Subchapter 4D of the Social Services Amendments of 1974 enabled government to compel states and parents to pay child support, but problems undercut effectiveness.
- Federal Law and the Enforcement of Child Support Orders: A Critical Look at Subchapter 4 Part D of the Social Services Amendments of 1974
- The Education for All Handicapped Children Act: Opening the Schoolhouse Door
- O'Connor v. Donaldson: Due Process Rights of Mental Patients in State Hospitals
- Union Steward Superseniority
In Depth Reading
Volume 6 Issue 1
If courts won't accept justifications for superseniority clauses in union contracts, unions should argue that they fall within internal union rules.
Reviews of the following books: The Buffalo Creek Disaster, by Gerald M. Stern (1976), The Watches of the Night, by Harry M. Caudill (1976), Disaster by Decree: The Supreme Court Decisions on Race and the Schools, by Lino A. Graglia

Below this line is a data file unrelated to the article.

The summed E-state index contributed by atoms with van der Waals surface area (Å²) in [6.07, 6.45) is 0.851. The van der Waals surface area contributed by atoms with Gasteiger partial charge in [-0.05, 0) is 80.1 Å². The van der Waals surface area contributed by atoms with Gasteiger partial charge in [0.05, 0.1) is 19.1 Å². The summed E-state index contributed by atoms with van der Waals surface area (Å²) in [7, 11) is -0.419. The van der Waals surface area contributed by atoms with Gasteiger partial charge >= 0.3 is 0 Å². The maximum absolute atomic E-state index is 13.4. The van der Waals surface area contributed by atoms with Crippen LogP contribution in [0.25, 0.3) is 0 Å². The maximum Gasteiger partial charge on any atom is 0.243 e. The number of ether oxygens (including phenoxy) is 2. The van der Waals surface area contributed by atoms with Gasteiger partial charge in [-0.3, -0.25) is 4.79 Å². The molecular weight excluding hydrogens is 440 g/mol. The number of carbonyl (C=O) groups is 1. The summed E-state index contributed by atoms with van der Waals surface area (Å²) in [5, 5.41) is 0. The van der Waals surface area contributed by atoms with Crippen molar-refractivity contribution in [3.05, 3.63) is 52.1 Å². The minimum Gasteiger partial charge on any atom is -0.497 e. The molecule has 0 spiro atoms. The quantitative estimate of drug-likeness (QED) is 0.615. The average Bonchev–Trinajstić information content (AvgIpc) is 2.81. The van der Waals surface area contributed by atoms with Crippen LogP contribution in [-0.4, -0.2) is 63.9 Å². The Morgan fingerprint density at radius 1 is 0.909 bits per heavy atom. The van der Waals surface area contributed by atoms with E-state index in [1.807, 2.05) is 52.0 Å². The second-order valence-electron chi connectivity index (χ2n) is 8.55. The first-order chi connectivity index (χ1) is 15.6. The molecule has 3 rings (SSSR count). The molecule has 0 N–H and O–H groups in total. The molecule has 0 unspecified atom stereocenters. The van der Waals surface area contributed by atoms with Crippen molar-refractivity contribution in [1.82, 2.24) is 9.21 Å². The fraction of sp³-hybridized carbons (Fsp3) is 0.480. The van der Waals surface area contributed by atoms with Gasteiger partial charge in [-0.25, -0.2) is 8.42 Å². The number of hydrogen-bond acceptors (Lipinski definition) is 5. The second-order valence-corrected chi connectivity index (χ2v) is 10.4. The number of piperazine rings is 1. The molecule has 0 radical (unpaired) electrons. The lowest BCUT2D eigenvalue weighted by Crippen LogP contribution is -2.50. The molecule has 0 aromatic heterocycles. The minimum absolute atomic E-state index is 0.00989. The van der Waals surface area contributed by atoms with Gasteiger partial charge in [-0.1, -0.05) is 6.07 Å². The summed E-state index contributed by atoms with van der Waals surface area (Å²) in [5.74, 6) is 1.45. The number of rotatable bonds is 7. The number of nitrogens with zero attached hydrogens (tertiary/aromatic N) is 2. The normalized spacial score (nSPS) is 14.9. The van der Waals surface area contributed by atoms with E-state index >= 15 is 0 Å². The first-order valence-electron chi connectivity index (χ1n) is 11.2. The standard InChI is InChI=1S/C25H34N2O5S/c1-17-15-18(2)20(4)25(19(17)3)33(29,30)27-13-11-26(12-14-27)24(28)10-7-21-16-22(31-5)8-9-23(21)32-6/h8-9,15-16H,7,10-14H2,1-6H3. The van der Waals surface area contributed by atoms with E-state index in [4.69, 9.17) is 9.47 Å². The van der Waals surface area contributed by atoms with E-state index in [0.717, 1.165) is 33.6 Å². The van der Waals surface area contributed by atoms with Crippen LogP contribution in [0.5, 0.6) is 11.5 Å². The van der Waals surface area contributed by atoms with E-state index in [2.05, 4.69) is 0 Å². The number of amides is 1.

The Education for All Handicapped Children Act is a first step toward education for all, but more must be done to train teachers and change social attitudes.
Volume 6 Issue 2
Review of The Grand Jury: An Institution on Trial, by Marvin E. Frankel and Gary P. Naftalis (1977),
Mass immunization should be carried out by a centralized agency that also handles the legal response to any injuries deserving of remedy.
Arbitration is a better method for achieving justice in consumer disputes.
The emphasis on community protections in the Juvenile Justice Reform Act falls short of adequately serving the best interests of juveniles.